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Threats have escalated since then. The number of known mobile viruses and Trojans keeps growing. However, the likelihood of being hit by mobile malware is still much, much lower than the likelihood of getting hit by PC malware. Most of the real-world problems with mobile phones are happening in Europe and Southeast Asia. Have the malware writers done any real damage yet, or is most of this still in the proof-of-concept stage?
None of the malware that we've seen so far uses vulnerabilities or exploits. Instead, they are relying on the users to install and run the malware on the devices. Today's mobile malware seems to be written by hobbyists who have limited skills and resources. From what you've been able to tell, what is the most common type of malware showing up in mobile devices?
Much of the malware that we know of are Trojans. Despite the number of different Trojans, however, mobile worms like Cabir and Commwarrior are the most widely spread and are causing limited infections in many parts of the world. This is because these worms have the means to spread themselves over the Bluetooth and MMS. Which phones appear most susceptible at this point?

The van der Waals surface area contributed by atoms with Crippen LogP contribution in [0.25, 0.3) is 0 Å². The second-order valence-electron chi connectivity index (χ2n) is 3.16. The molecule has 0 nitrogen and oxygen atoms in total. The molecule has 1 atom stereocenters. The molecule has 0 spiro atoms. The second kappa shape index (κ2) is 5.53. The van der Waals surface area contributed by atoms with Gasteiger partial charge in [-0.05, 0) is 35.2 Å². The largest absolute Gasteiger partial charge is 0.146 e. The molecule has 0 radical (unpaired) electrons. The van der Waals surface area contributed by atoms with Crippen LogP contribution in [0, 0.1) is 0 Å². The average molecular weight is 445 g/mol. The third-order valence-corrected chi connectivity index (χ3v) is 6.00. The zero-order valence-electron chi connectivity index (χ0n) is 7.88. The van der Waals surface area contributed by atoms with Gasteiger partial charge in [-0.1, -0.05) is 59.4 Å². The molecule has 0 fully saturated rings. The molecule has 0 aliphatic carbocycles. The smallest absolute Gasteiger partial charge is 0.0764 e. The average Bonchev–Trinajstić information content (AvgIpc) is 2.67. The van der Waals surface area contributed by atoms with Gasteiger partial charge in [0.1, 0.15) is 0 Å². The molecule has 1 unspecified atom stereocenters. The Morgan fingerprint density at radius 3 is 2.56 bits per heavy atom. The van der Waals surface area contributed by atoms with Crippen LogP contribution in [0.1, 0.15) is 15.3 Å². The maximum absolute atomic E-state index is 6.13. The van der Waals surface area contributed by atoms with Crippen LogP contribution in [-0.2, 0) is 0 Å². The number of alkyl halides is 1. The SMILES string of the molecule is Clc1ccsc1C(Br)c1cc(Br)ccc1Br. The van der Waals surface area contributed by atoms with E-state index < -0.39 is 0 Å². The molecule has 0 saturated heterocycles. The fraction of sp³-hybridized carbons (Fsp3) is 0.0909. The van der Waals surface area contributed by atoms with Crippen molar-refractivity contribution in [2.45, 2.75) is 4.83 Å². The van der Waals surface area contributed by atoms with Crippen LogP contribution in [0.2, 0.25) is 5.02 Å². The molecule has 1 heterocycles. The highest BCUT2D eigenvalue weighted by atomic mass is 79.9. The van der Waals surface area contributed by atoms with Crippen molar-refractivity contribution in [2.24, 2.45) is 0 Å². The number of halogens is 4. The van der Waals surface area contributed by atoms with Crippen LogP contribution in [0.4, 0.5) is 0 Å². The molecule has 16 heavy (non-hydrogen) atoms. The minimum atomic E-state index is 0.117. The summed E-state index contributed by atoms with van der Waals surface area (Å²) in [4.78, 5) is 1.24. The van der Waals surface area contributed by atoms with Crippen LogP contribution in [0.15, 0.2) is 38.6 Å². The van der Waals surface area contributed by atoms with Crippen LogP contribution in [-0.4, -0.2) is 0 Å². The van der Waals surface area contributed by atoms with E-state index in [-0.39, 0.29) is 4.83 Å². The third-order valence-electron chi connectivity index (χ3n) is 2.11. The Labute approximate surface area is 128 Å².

There are currently no signs of botnets using mobile phones. This might be a growing threat in the future, because mobile phone processing power and mobile network connection speeds are growing. I could see mobile phone botnets being used to send email spam or text messaging spam to other phones. Talk about how an infection can be transferred from a phone to PCs and larger company networks.
Use common sense and install security software both to your PC as well as to your smart phones. Don't accept or install any software from untrusted sources. Don't swap memory cards between phones. Keep your Bluetooth in hidden mode to prevent unwanted interruptions. I'd like to emphasize that the solution is not to avoid smart phones. We have tons of Windows malware, too, and people still seem to be happily buying PCs. It also seems that IT shops still have some time to deal with this threat.
The situation on the mobile side is pretty good at the moment. If we play our cards right and prepare with the right kind of safeguards and continue the good co-operation between security companies, operators, manufacturers and operating system vendors, hopefully we'll stay ahead of things.